On August 11th, the Big Ten postponed its fall sports season, including football, because of concerns around the pandemic. Last Saturday, the medical subcommittee of the Big Ten’s return-to-competition task force met. That meeting pushed the process forward for a possible revote by the Big Ten’s council of presidents and chancellors. It could have been as early as Sunday.
Saturday’s presentation focused on the medical information. And Sunday’s meeting was expected to broaden the focus to include how to start, when to start, and the medical thresholds that must be met in order to return. Specific return dates are expected to be discussed.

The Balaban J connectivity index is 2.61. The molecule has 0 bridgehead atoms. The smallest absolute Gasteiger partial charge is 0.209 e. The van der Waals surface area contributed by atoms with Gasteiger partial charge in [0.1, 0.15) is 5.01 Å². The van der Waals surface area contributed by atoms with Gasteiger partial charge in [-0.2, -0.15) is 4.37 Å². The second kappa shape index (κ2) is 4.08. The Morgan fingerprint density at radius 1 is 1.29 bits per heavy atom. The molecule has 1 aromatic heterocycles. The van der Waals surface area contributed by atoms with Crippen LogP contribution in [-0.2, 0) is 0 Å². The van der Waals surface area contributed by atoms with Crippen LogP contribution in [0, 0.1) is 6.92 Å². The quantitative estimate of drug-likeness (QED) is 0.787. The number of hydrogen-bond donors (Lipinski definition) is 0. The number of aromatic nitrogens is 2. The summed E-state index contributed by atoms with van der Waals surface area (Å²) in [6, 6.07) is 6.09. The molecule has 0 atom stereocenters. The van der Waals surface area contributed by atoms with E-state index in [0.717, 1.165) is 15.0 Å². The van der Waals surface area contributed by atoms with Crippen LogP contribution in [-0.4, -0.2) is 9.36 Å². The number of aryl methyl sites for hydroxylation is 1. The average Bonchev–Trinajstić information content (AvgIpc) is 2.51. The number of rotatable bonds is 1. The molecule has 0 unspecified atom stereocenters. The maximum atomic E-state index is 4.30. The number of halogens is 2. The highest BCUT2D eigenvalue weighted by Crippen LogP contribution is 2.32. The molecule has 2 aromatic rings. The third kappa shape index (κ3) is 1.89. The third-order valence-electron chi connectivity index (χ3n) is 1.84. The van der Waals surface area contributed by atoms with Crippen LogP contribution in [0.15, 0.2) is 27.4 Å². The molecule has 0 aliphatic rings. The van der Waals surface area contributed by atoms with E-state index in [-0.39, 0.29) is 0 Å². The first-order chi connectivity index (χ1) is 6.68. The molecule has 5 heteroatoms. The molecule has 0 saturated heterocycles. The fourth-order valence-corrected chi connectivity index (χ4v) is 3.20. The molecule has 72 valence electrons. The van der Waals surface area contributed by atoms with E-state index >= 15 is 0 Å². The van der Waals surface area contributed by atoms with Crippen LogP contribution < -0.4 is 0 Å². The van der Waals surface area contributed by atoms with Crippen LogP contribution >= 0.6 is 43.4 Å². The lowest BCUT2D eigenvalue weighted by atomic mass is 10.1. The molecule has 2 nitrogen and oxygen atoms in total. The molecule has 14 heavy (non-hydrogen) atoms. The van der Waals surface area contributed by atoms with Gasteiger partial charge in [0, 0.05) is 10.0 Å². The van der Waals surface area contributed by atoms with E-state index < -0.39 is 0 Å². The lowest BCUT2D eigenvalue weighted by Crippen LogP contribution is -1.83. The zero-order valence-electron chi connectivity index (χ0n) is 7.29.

A Meet Was Held, But There Was No Vote
Though no vote held, according to sources, many left the meeting with a sense of optimism that football will happen in the Big Ten this fall. The key factor behind the change in attitude is the current availability of rapid response tests.
Big Ten commissioner Kevin Warren and the league have received significant backlash since the initial decision to postpone. It has come from coaches, players, parents of players and politicians. Even President Trump stepped in. He spoke with Warren last week about testing and other areas to get Big Ten football started as soon as possible. The August vote was 11-3 in favor of postponing the season. But things have changed since then.
If the presidents vote to start the fall football season, the earliest time frame for kickoff would be mid-to-late October.